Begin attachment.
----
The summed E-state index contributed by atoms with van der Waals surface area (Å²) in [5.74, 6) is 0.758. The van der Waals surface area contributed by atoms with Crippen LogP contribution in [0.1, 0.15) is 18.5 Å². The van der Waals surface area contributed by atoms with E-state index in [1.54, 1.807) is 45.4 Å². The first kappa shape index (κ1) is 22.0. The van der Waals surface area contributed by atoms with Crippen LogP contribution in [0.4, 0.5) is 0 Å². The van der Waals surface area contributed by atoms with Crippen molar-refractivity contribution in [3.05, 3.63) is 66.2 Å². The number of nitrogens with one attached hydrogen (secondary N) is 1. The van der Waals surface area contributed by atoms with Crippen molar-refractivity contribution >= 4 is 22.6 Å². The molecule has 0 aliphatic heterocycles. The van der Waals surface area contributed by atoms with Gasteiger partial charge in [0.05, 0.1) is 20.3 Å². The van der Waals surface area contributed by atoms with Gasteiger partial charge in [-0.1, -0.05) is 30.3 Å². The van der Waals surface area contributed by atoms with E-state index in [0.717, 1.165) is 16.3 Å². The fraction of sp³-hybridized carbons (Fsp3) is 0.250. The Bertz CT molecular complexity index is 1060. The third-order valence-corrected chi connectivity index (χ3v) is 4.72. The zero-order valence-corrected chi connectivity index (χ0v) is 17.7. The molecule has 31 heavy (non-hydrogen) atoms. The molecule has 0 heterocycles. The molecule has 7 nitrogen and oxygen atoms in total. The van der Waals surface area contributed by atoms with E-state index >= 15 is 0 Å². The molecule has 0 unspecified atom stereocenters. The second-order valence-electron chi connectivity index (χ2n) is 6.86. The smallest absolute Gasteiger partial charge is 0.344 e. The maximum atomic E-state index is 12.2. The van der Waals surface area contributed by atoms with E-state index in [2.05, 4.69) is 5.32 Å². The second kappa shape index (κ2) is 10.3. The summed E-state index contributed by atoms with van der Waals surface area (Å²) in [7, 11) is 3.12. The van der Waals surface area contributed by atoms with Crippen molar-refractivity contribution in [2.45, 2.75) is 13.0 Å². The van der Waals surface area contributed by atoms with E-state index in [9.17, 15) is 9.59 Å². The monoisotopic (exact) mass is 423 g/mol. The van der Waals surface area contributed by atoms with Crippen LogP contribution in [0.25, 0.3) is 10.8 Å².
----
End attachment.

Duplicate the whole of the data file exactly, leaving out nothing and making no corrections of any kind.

The summed E-state index contributed by atoms with van der Waals surface area (Å²) in [5.74, 6) is 0.758. The van der Waals surface area contributed by atoms with Crippen LogP contribution in [0.1, 0.15) is 18.5 Å². The van der Waals surface area contributed by atoms with E-state index in [1.54, 1.807) is 45.4 Å². The first kappa shape index (κ1) is 22.0. The van der Waals surface area contributed by atoms with Crippen LogP contribution in [0.4, 0.5) is 0 Å². The van der Waals surface area contributed by atoms with Crippen molar-refractivity contribution in [3.05, 3.63) is 66.2 Å². The number of nitrogens with one attached hydrogen (secondary N) is 1. The van der Waals surface area contributed by atoms with Crippen molar-refractivity contribution >= 4 is 22.6 Å². The molecule has 0 aliphatic heterocycles. The van der Waals surface area contributed by atoms with Gasteiger partial charge in [0.05, 0.1) is 20.3 Å². The van der Waals surface area contributed by atoms with Gasteiger partial charge in [-0.1, -0.05) is 30.3 Å². The van der Waals surface area contributed by atoms with E-state index in [0.717, 1.165) is 16.3 Å². The fraction of sp³-hybridized carbons (Fsp3) is 0.250. The Bertz CT molecular complexity index is 1060. The third-order valence-corrected chi connectivity index (χ3v) is 4.72. The zero-order valence-corrected chi connectivity index (χ0v) is 17.7. The molecule has 31 heavy (non-hydrogen) atoms. The molecule has 0 heterocycles. The molecule has 7 nitrogen and oxygen atoms in total. The van der Waals surface area contributed by atoms with E-state index >= 15 is 0 Å². The molecule has 0 unspecified atom stereocenters. The second-order valence-electron chi connectivity index (χ2n) is 6.86. The smallest absolute Gasteiger partial charge is 0.344 e. The maximum atomic E-state index is 12.2. The van der Waals surface area contributed by atoms with E-state index in [2.05, 4.69) is 5.32 Å². The second kappa shape index (κ2) is 10.3. The summed E-state index contributed by atoms with van der Waals surface area (Å²) in [7, 11) is 3.12. The van der Waals surface area contributed by atoms with Crippen molar-refractivity contribution in [2.45, 2.75) is 13.0 Å². The van der Waals surface area contributed by atoms with E-state index in [9.17, 15) is 9.59 Å². The monoisotopic (exact) mass is 423 g/mol. The van der Waals surface area contributed by atoms with Crippen LogP contribution in [0.25, 0.3) is 10.8 Å².